Back with this week’s snippet from “Yankee Doodle Darling” (still not sur about this title). This is the beginning of Chapter Two and I’m back to Cilla’s POV. Thia ia really raw, so any comments are greatly appreciated. I will try to get to everyone’s snippet tomorrow, but it’s a busy day so it will probably be later in the day.
I can’t believe Oren accused me of not getting in touch with me. He’d visited me in Boston ten years ago on the July 4th weekend. We’d celebrated my Independence Day birthday by creating some fireworks of our own. Thoase had led to my getting pregnant, and the birth of my beautiful Ana. I hadn’t told Oren about Ana because he had never contacted me. Of course, I’d had to leave messages with his mother. I’d never been her favorite person, so it was possible she hadn’t told him about the phone calls. But he should have gotten the letters. When I’d never heard from him again, I figured he’d moved on. He doesn’t know that I’d kept tabs on Dorp Dead, or that I had all of their CDs.
The phone rings as I’m setting out tonight’s dinner of grilled cheese and tomato soup. I wonder if it’s Oren.
“Hi, Grandpa!” Ana’s voice rings out. She tells him about our life in Dannville so far, and then hands the phone to me.
“Hi, honey.” At the sound of my father’s low, raspy voice, I picture him leaning back in his recliner watching a Boston Minutemen game on TV.
Continuing on with a snippet from my WIP, “Yankee Doodle Darling” (Changed the title and I’m still not sure about this one). I’m continuing on from last week when Oren confronted Cilla about not getting in touch with him for ten years. Any feedback is much appreciated–this is really raw. I wrote it when I wasn’t feeling too well.
Cilla takes another bite of her Danish, and a gulp of coffee. The guy who helped me with her when she fell answers his cell phone when it rings. Then he says “Uh, Cilla. I’ve gotta go.”
She smiles at him and and takes another swig of coffee. “Sure. Go.”
“Good luck on the new job. Call me if you need me.” He saunters out of the diner, and Cilla glares at me.
“I called somebody. I’m sure you didn’t give me the wrong number. I didn’t send e-mails because I didn’t have your e-mail address.”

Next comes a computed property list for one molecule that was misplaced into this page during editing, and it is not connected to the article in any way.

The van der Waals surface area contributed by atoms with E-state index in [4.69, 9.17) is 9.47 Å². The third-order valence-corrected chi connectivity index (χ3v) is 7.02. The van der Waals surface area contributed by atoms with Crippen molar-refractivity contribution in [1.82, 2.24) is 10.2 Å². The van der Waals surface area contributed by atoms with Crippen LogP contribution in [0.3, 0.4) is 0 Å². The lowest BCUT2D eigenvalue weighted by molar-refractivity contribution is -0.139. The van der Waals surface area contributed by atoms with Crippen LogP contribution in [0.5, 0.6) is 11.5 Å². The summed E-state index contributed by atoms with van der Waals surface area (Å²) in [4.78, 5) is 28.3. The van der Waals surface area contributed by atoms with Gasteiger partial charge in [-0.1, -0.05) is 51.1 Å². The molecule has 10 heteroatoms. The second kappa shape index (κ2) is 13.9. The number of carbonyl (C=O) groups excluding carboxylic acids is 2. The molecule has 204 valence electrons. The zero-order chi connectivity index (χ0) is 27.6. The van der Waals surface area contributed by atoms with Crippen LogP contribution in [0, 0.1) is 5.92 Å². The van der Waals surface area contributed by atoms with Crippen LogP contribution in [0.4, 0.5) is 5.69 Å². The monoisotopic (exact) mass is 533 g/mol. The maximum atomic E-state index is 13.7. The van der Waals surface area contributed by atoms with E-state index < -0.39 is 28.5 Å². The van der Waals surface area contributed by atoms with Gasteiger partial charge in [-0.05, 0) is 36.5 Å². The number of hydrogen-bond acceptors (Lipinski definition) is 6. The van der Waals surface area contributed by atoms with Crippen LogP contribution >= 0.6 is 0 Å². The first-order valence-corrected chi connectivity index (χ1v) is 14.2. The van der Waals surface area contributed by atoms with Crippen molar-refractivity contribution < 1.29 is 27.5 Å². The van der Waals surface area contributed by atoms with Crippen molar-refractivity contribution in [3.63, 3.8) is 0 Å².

At her smart-aleck comment, I see red. “Cilla, we were so much in love. Why didn’t you keep trying?”
“I did,” she insists. “I left messages with your mom and stepfather. Then I wrote letters to you here at your brother’s house. You didn’t answer. Look, I have to go to work or I’ll be late.” She takes a pen out of her small leather purse and scribbles her phone number on a napkin. “Call me.”
More on Cilla and Oren’s story, “Yankee Doodle Sweetheart.” I’m taking up where I left off last week. Cilla fell on her way into Sach’s Dannville Diner. She was wearing high heels, and she’s a klutz. She’s rescued by Oren and a guy named Greg. I just wrote some of this today, so it’s very raw. Any feedback would be appreciated. I edited to adhere to the line limit.
Cilla’s staring at me and the other dude who helped me lift her up. I ask the same question Mr. Thinks-He’s-Oh-So-Cool had asked a moment ago. “Are you okay?”
She looks at me, and is a little more focused now. “I’m fine.” She asks a waitress for a cherry danish and a cup of coffee with sugar and heavy on the cream. “I have to go to work.”
Work? I haven’t seen or heard from her in ten years, and she wants to talk about her job? She explains that she had a job as a music therapist in Boston, but the school where she worked cut the budget, so she ended up in Dannville.
“Music therapy? That sounds like a job you’d love, although I don’t know if you still like music or not since you haven’t called me or written to me in ten years.” I sigh inwardly as the snarky comment escapes my lips.
I am continuing with my WIP, “Yankee Doodle Sweetheart,” and I’ve skipped a couple of paragraphs. Now we’re in Oren, the hero’s, POV. It’s very raw and any feedback will be apppreciated.
The last person I expect to see in my sister’s diner on a Monday morning is Cilla Rayfield. We were so in love ten years ago. Sometimes it seemed like she was the only one who “got” me. She didn’t make fun of my dyslexia, and I smiled and indulged her when she wore high heels, even though she’s a klutz.
She’s wearing high heels today, too, gray ones. She walked into the diner, and she tripped, so now me and another guy are helping me to her feet.
I want to yell at her about wearing high heels, but I know better than to tell her what to do. I resist the urge to cuss at her for not getting in touch with me for ten years. After my visit to Boston ten years ago, I never heard from her again. With all today’s technology, SmartPhones and computers, I thought commnicating with me would be easy. Of course, Cilla doesn’t like technology. She says it’s moving too fast.